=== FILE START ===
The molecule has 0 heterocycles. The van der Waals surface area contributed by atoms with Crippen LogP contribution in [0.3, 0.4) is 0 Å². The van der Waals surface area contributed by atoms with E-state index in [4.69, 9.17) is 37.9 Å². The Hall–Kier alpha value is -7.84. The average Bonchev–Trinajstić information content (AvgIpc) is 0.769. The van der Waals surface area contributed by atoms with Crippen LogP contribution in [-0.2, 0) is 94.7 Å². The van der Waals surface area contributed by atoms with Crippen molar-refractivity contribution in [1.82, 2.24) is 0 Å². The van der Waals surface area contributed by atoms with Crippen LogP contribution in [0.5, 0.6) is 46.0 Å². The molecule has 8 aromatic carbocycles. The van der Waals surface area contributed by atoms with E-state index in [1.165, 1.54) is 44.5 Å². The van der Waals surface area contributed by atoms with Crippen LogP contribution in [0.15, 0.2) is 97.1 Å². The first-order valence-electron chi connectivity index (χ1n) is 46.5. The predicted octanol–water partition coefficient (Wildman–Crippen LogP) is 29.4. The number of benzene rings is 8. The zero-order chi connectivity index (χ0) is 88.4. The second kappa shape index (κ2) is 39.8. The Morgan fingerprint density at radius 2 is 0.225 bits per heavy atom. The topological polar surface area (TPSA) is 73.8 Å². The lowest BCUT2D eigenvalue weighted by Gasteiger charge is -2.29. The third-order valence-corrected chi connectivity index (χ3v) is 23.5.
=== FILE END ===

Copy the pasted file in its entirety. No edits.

The molecule has 0 heterocycles. The van der Waals surface area contributed by atoms with Crippen LogP contribution in [0.3, 0.4) is 0 Å². The van der Waals surface area contributed by atoms with E-state index in [4.69, 9.17) is 37.9 Å². The Hall–Kier alpha value is -7.84. The average Bonchev–Trinajstić information content (AvgIpc) is 0.769. The van der Waals surface area contributed by atoms with Crippen LogP contribution in [-0.2, 0) is 94.7 Å². The van der Waals surface area contributed by atoms with Crippen molar-refractivity contribution in [1.82, 2.24) is 0 Å². The van der Waals surface area contributed by atoms with Crippen LogP contribution in [0.5, 0.6) is 46.0 Å². The molecule has 8 aromatic carbocycles. The van der Waals surface area contributed by atoms with E-state index in [1.165, 1.54) is 44.5 Å². The van der Waals surface area contributed by atoms with Crippen LogP contribution in [0.15, 0.2) is 97.1 Å². The first-order valence-electron chi connectivity index (χ1n) is 46.5. The predicted octanol–water partition coefficient (Wildman–Crippen LogP) is 29.4. The number of benzene rings is 8. The zero-order chi connectivity index (χ0) is 88.4. The second kappa shape index (κ2) is 39.8. The Morgan fingerprint density at radius 2 is 0.225 bits per heavy atom. The topological polar surface area (TPSA) is 73.8 Å². The lowest BCUT2D eigenvalue weighted by Gasteiger charge is -2.29. The third-order valence-corrected chi connectivity index (χ3v) is 23.5.